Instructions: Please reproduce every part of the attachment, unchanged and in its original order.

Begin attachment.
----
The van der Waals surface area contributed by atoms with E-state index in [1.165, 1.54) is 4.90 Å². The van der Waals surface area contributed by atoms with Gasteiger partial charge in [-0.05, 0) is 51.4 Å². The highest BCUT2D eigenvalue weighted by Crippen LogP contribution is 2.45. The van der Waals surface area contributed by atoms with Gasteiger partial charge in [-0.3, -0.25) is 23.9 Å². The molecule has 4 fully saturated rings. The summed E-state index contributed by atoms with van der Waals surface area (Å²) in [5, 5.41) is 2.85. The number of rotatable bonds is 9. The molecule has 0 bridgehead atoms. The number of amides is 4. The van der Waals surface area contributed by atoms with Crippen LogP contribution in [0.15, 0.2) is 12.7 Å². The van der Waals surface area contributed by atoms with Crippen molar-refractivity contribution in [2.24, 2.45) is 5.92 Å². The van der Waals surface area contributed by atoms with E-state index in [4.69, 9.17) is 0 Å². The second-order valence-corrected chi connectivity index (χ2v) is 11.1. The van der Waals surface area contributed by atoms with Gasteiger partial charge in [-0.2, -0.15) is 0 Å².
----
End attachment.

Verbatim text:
The van der Waals surface area contributed by atoms with E-state index in [1.165, 1.54) is 4.90 Å². The van der Waals surface area contributed by atoms with Gasteiger partial charge in [-0.05, 0) is 51.4 Å². The highest BCUT2D eigenvalue weighted by Crippen LogP contribution is 2.45. The van der Waals surface area contributed by atoms with Gasteiger partial charge in [-0.3, -0.25) is 23.9 Å². The molecule has 4 fully saturated rings. The summed E-state index contributed by atoms with van der Waals surface area (Å²) in [5, 5.41) is 2.85. The number of rotatable bonds is 9. The molecule has 0 bridgehead atoms. The number of amides is 4. The van der Waals surface area contributed by atoms with Crippen LogP contribution in [0.15, 0.2) is 12.7 Å². The van der Waals surface area contributed by atoms with Crippen molar-refractivity contribution in [2.24, 2.45) is 5.92 Å². The van der Waals surface area contributed by atoms with E-state index in [4.69, 9.17) is 0 Å². The second-order valence-corrected chi connectivity index (χ2v) is 11.1. The van der Waals surface area contributed by atoms with Gasteiger partial charge in [-0.2, -0.15) is 0 Å².